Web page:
SSRF Attacks and Data Breaches: what you need to know
SSRF Attacks – One of the largest banks in the United States was just fined $80 million for a massive data breach – a 2019 incident which exposed personal data of 100 million Americans and six million Canadians.
The breach was the result of an SSRF (Server Side Request Forgery) attack.
This attack has become more common over the last few years, as cloud architectures have created more opportunities for threat actors to use this technique.
If your organization has migrated to the cloud, it too might be vulnerable to SSRF. Here’s what you need to know about defending against it.
Anatomy of an SSRF attack
SSRF exploits a common structure of cloud architectures: that external traffic attempting to enter the cloud is distrusted (and therefore, must be scrubbed of threats before it is accepted), while intracloud traffic (i.e., requests passing between internal services) is inherently trusted.
An SSRF attack masks hostile requests by making them appear to be legitimate internal traffic. If the targeted network is not sufficiently hardened against SSRF, the services will accept and process the requests, allowing the attacker to accomplish a variety of malicious actions.
SSRF is not a new threat vector; it is possible to use it to attack a traditional on-premise network. But cloud architectures have several characteristics that make SSRF attacks more challenging to defend against. To illustrate, let’s discuss the Capital One breach.
Capital One: a real-world example
Capital One Financial had migrated much of its IT operations to the cloud but had misconfigured a WAF. The attacker discovered this and used the WAF to send a request to an internal IAM (Identity and Access Management) service. This service is inaccessible to traffic sources outside the cloud, but it trusts and accepts requests from internal network elements such as the WAF. Thus, it answered the request.
The attacker received a response containing credentials for the WAF’s compute instance. The attacker then used these credentials to query backend storage resources, discover their contents, and then systematically exfiltrate the data to an external web repository.
For this attack to succeed, multiple security holes had to exist. Among them are these:
- The WAF did not properly filter the initial request. The attacker was able to use the WAF to query the IAM service and receive a response.
- The WAF had been granted overly generous permissions. If the WAF’s IAM role had been appropriately restricted, the attacker could not have used its credentials to do much. A WAF usually does not need access to backend storage, or permission to iterate through its buckets and list their contents. But Capital One’s WAF did have these broad permissions, and so the attacker had the ability to iterate through cloud storage and steal data from it.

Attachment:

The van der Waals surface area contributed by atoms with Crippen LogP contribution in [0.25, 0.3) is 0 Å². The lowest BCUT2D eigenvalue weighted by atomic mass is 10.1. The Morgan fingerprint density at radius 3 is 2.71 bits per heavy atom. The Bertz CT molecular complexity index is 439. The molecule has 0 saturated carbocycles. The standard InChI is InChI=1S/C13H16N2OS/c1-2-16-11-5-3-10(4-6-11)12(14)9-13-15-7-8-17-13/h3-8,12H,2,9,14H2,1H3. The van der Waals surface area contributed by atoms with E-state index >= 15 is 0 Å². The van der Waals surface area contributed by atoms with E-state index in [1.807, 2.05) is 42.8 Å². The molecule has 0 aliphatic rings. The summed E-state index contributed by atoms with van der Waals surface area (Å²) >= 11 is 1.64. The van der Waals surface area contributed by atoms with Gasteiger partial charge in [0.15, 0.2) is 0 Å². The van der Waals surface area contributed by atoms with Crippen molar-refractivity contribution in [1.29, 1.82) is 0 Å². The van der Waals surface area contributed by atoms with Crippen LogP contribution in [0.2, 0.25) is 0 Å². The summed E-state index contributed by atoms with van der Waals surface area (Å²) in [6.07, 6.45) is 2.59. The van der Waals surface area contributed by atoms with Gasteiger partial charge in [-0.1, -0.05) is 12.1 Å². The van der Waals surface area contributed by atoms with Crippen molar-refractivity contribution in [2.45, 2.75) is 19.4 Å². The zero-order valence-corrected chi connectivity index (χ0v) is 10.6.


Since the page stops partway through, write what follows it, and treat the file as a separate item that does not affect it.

- Capital One did not have adequate SSRF detection set up. Executives didn’t know that this attack had occurred until several months later, when a third party stumbled across the exfiltrated data in a Github gist and notified them.
Some of these problems could potentially exist in a traditional network. However, some are unique to the cloud. For example, the forged request for credentials succeeded because the attacker was familiar with the specific cloud provider that Capital One used, and thus knew the IP address of the internal IAM service.
We see then that a cloud architecture can open up new opportunities for SSRF attacks, if the targeted organization does not properly harden its network against them. This hardening requires a multi-pronged approach that includes both detection and prevention. Let’s discuss these next.
Detecting SSRF attacks
There are several possible ways to detect SSRF attempts. They vary in their effectiveness, complexity, and cost.
Native threat detection: Some cloud providers offer threat-detection services as part of their platform. For example, Amazon Web Services (AWS) offers AWS GuardDuty.
As native products, these are usually straightforward to deploy and use. Unfortunately, when detecting SSRF these products tend to be retroactive; they cannot detect the initial forged requests, so they can only report an attacker’s usage of compromised credentials. By that point, the damage has already been done.